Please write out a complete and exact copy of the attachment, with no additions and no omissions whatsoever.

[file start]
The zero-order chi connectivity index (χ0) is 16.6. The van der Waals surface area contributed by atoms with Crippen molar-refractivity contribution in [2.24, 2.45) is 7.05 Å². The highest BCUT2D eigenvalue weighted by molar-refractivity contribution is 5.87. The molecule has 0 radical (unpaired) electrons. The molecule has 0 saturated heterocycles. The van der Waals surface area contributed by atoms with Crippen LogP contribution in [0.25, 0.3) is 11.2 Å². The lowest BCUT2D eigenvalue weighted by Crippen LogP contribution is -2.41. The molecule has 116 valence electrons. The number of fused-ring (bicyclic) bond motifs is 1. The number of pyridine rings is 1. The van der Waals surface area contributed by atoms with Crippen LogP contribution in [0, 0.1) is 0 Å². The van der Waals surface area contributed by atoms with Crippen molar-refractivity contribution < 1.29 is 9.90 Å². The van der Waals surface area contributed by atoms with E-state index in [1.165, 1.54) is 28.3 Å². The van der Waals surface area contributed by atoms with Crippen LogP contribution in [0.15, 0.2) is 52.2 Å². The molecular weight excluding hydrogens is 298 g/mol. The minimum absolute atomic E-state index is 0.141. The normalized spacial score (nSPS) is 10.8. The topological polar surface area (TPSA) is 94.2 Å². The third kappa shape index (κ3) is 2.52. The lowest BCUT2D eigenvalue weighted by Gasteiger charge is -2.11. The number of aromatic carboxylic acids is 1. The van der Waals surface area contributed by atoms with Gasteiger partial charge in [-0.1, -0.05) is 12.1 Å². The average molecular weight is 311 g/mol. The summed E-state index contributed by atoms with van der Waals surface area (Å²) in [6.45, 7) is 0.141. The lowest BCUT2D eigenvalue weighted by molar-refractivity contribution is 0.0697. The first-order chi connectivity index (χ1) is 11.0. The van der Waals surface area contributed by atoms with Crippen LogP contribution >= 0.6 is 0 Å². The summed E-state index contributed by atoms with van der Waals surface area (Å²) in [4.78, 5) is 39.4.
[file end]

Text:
The zero-order chi connectivity index (χ0) is 16.6. The van der Waals surface area contributed by atoms with Crippen molar-refractivity contribution in [2.24, 2.45) is 7.05 Å². The highest BCUT2D eigenvalue weighted by molar-refractivity contribution is 5.87. The molecule has 0 radical (unpaired) electrons. The molecule has 0 saturated heterocycles. The van der Waals surface area contributed by atoms with Crippen LogP contribution in [0.25, 0.3) is 11.2 Å². The lowest BCUT2D eigenvalue weighted by Crippen LogP contribution is -2.41. The molecule has 116 valence electrons. The number of fused-ring (bicyclic) bond motifs is 1. The number of pyridine rings is 1. The van der Waals surface area contributed by atoms with Crippen LogP contribution in [0, 0.1) is 0 Å². The van der Waals surface area contributed by atoms with Crippen molar-refractivity contribution < 1.29 is 9.90 Å². The van der Waals surface area contributed by atoms with E-state index in [1.165, 1.54) is 28.3 Å². The van der Waals surface area contributed by atoms with Crippen LogP contribution in [0.15, 0.2) is 52.2 Å². The molecular weight excluding hydrogens is 298 g/mol. The minimum absolute atomic E-state index is 0.141. The normalized spacial score (nSPS) is 10.8. The topological polar surface area (TPSA) is 94.2 Å². The third kappa shape index (κ3) is 2.52. The lowest BCUT2D eigenvalue weighted by Gasteiger charge is -2.11. The number of aromatic carboxylic acids is 1. The van der Waals surface area contributed by atoms with Gasteiger partial charge in [-0.1, -0.05) is 12.1 Å². The average molecular weight is 311 g/mol. The summed E-state index contributed by atoms with van der Waals surface area (Å²) in [6.45, 7) is 0.141. The lowest BCUT2D eigenvalue weighted by molar-refractivity contribution is 0.0697. The first-order chi connectivity index (χ1) is 11.0. The van der Waals surface area contributed by atoms with Crippen LogP contribution >= 0.6 is 0 Å². The summed E-state index contributed by atoms with van der Waals surface area (Å²) in [4.78, 5) is 39.4.